Modelling solute and microorganism transport through a peri-alpine gravel aquifer by considering the aquifer as a dual porosity fractured medium.

Raymond Flynn, Anthony Doherty, Ciara Fitzpatrick, G. Mallen, M. Engel

    Research output: Contribution to conferenceAbstract


    In-situ passive gradient comparative artificial tracer testing, undertaken using solutes (Uranine and Iodide), Bacteria (E.coli and P.putida) and bacteriophage (H40/1), permitted comparison of the mobility of different sized microorganisms relative to solutes in the sand and gravel aquifer underlying Dornach, Germany.
    Tracer breakthrough curves reveal that even though uranine initially arrived at observation wells at the same time as microbiological tracers, maximum relative concentrations were sometimes less than those of microbiological tracers, while solute breakthrough curves proved more disperse.
    Monitoring uranine breakthrough with depth suggested tracers arrived in observation wells in discrete 0.5m-1m thick intervals, over the aquifer’s 12m saturated thickness. Nearby exposures of aquifer material suggested that the aquifer consisted of sandy gravels enveloping sequences of open framework (OW) gravel up to 1m thick. Detailed examination of OW units revealed that they contained lenses of silty sand up to 1m long x 30cm thick., while granulometric data suggested that the gravel was two to three orders of magnitude more permeable than the enveloping sandy gravel.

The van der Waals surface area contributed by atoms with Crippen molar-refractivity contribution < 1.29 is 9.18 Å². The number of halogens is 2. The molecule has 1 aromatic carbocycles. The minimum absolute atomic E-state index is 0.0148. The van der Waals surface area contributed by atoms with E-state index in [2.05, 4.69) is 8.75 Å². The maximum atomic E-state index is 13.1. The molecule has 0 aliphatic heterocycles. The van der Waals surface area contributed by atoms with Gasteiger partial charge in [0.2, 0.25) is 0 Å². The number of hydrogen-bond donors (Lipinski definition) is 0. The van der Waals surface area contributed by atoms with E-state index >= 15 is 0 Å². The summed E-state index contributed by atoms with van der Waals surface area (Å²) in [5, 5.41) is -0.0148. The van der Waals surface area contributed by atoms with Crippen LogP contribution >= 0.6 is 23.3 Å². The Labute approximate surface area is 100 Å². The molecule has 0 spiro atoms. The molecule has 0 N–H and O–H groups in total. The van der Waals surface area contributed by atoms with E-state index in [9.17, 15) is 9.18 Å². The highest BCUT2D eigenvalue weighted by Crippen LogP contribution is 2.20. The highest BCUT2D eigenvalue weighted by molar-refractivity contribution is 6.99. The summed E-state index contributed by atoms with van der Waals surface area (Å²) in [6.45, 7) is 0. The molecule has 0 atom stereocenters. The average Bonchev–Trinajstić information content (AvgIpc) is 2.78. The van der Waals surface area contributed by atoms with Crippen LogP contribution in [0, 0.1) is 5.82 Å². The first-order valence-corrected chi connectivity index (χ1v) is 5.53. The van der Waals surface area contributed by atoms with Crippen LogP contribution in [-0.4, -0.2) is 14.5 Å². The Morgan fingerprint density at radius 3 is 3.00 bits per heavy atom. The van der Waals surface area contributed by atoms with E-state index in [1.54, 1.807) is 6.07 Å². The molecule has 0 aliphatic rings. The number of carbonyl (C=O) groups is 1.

Solute and microorganism tracer responses could not be simulated using conventional advective-dispersive equation solutions employing the same velocity and dispersion terms. By contrast solute tracer responses, modelled using a dual porosity approach for fractured media (DP-1D) corresponded well to observed field data. Simulating microorganism responses using the same transport terms, but no dual porosity term, generated good model fits and explained the higher relative concentration of the bacteria, compared to the non-reactive solute, even with first order removal to account for lower RR. Geologically, model results indicate that the silty units within open framework gravels are accessible to solute tracers, but not to microorganisms.
    Results highlight the benefits of geological observations developing appropriate conceptual models of solute and micro organism transport and in developing suitable numerical approaches to quantifying microorganism mobility at scales appropriate for the development of groundwater supply (wellhead) protection zones.
    Original languageEnglish
    Publication statusPublished - Sep 2012
    EventCanadian Water Network Fall Meeting - Banff, Canada
    Duration: 23 Sep 201226 Sep 2012


    ConferenceCanadian Water Network Fall Meeting

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